Apposite | Opposite, the title of Rashid Rana’s exhibition encapsulates his preoccupation with duality in his art practice. The Pakistani artist is known for creating photo-mosaics composed of hundreds of unique images. The startling relationship between the whole picture and its fragments first brought Rana’s work to attention, and this formal device continues to define the work showcased in his new show, which is on display at Chatterjee & Lal as well as Chemould Prescott Road. “I believe that we live in a world that is divided between many halves,” Rana told Time Out in an email interview. “The division between the developed world and developing nations, the political centre and its periphery, reality and its representation through media are indispensible truths, which one must recognise and relate to. My work is an attempt to re-construct that aspect of duality, with an aesthetic that recalls the bifurcations of our contemporary world.”
Desperately Seeking Paradise II (2007-2011) exemplifies Rana’s signature approach, which aims to be universal as well as local. The photographic print, made on a stainless steel cube, resembles the skyline of a Western city but on closer inspection is revealed to be made up of pictures of homes in Lahore. Older concerns about urban life, media, terrorism and globalisation continue to inform Rana’s work, but Apposite | Opposite isn’t just more of the old. There is also an extension of Rana’s use of the tussle between the macro picture and its micro components into more abstract prints, video works and photo sculptures. He utilises his photomosaic style in two video works, titled Anatomy Lessons, in which the each of the individual images don’t remain static as in the photographic prints, but are individual moving tiles.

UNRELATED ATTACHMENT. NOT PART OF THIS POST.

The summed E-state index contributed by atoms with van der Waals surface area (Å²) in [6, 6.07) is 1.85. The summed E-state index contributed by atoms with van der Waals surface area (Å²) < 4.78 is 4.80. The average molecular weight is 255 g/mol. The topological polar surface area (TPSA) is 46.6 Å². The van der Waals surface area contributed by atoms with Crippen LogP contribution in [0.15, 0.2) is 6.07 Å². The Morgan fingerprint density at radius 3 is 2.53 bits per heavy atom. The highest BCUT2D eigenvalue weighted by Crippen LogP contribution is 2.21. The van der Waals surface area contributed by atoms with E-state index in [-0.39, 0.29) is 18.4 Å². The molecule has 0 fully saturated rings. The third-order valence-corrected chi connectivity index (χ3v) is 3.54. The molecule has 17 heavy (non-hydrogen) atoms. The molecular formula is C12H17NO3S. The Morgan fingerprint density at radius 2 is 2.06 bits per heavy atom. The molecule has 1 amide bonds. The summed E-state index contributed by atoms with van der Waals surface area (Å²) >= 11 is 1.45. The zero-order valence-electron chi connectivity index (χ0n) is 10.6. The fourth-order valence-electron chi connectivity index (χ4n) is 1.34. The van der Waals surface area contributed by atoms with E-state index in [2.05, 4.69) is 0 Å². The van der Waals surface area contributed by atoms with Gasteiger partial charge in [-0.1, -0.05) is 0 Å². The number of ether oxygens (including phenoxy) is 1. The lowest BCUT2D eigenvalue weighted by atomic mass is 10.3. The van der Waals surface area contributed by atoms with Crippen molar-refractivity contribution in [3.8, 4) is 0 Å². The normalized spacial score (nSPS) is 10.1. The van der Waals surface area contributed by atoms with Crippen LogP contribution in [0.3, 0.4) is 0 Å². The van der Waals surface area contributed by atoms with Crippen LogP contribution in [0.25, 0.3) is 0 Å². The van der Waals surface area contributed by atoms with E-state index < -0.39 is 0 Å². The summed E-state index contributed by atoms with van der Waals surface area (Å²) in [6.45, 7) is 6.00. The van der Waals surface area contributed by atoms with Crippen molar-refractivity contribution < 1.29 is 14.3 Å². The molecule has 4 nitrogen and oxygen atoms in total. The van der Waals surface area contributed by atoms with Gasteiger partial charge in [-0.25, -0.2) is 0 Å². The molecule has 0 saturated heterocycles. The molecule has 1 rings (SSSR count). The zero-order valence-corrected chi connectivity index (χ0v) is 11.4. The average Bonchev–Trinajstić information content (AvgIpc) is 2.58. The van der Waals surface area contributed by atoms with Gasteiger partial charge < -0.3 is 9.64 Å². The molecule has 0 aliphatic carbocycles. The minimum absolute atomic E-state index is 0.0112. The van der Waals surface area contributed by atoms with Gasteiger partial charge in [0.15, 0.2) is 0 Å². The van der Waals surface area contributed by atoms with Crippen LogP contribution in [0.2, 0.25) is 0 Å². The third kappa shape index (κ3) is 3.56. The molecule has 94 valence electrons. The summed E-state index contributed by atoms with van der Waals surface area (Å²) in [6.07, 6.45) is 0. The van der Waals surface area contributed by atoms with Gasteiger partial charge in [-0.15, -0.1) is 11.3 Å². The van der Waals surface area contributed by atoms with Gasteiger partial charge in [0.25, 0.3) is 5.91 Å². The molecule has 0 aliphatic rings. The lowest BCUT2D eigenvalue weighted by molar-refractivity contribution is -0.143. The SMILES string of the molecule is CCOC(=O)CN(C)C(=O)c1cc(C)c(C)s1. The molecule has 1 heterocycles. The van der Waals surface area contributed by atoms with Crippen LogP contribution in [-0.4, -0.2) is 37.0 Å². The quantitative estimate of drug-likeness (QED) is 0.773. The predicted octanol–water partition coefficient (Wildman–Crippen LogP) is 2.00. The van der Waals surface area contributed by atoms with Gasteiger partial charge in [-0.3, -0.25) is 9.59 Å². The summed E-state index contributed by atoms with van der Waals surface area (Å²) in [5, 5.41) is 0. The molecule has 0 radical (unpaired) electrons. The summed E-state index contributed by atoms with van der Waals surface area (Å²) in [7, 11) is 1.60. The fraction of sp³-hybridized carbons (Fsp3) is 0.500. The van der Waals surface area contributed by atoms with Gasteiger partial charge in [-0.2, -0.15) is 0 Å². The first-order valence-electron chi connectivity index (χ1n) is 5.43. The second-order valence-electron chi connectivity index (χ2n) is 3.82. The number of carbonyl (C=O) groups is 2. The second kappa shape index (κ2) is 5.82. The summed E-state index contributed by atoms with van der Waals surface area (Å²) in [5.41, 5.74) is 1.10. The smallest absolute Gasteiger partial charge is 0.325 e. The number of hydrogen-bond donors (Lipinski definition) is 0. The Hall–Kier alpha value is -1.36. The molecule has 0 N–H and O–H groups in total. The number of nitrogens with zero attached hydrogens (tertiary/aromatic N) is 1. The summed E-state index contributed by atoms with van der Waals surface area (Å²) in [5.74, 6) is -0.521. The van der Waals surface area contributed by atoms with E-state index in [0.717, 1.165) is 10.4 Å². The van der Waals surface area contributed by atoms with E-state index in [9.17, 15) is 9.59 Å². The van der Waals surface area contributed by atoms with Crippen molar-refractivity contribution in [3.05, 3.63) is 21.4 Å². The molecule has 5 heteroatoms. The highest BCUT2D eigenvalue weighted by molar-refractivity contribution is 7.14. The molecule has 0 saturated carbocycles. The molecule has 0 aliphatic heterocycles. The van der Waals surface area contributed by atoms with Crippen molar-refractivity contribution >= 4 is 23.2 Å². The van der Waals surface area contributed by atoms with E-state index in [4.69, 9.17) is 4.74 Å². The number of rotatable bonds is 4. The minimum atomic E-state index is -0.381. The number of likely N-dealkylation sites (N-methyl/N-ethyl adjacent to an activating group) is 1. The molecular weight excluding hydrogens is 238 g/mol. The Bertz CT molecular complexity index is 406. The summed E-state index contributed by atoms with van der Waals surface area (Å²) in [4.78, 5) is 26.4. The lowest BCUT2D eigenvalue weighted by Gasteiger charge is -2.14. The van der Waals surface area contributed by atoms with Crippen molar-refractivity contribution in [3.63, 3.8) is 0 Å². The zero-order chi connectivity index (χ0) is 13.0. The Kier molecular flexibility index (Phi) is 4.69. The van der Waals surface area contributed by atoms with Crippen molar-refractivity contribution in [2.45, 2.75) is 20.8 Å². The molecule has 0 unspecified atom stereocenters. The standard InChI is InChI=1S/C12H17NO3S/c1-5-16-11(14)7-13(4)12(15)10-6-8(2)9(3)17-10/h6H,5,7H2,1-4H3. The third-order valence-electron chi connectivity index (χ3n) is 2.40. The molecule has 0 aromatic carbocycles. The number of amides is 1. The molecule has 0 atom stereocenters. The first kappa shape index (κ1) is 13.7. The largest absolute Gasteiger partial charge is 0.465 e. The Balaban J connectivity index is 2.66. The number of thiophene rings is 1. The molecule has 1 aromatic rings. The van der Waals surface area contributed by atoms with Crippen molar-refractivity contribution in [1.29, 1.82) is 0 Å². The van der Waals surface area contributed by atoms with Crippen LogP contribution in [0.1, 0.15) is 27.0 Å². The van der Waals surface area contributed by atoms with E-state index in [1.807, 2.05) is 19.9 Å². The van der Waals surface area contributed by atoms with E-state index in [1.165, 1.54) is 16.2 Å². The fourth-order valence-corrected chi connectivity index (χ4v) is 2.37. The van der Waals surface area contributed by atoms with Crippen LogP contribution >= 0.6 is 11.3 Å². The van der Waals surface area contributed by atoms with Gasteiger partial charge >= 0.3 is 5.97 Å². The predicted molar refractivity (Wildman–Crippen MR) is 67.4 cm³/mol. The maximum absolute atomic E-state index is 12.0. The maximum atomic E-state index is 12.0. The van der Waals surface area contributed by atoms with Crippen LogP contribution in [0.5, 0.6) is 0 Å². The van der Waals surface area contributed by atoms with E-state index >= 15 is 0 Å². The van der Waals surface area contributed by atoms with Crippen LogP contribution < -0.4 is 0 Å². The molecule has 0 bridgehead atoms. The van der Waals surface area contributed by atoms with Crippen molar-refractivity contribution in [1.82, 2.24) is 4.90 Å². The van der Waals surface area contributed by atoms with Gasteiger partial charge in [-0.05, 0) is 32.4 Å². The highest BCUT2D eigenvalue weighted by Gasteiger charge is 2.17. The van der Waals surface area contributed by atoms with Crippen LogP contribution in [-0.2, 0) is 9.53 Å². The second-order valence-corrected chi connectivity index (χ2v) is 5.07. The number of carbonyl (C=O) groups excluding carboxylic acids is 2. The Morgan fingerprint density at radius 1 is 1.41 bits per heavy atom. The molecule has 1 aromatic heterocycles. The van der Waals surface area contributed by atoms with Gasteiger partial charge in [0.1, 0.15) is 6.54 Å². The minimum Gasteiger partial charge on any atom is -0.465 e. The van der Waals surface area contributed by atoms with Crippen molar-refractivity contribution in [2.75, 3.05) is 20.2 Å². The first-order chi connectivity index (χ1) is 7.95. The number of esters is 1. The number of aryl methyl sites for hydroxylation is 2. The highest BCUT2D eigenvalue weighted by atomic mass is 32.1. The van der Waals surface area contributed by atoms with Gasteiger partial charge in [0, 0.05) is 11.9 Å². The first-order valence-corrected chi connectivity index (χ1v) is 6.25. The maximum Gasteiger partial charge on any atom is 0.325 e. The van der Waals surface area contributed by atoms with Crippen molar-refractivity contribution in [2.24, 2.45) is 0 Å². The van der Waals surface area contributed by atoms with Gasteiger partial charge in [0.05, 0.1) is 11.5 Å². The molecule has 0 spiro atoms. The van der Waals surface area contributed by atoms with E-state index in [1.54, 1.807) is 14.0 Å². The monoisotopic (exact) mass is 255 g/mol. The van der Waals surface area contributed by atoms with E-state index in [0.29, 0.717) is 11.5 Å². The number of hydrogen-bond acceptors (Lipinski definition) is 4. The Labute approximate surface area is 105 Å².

The Language Series appears like an abstract canvas, with parts of it turning into figuration. The larger picture dissolves into an unrecognisable tapestry of pictures of nameplates from Lahore. “Language is the most abstract invention of mankind, but in these works, I tried to focus on how the language is used in our part of the world,” Rana said. “In most cities and towns of Pakistan, signboards of shop are often in English, but written in Arabic script; or if the name is in Urdu, Roman script is preferred.”
Rana veers towards formal experimentation in his photosculptures, which are meant to resemble daily objects such as books, newspapers, a courier package, a fridge and a television set. Each of these box-like structures is covered in pixellated prints. “In my previous works, there was a distinction and difference between micro and macro images, a technique that was important to draw one’s attention toward our system of life which survives on amalgamations of contradictions,” said Rana. “But in these new object-based works, the apparent paradox has been moved aside to focus on the similarity in an object and its representation.”
By Zeenat Nagree on April 13 2012 9.26am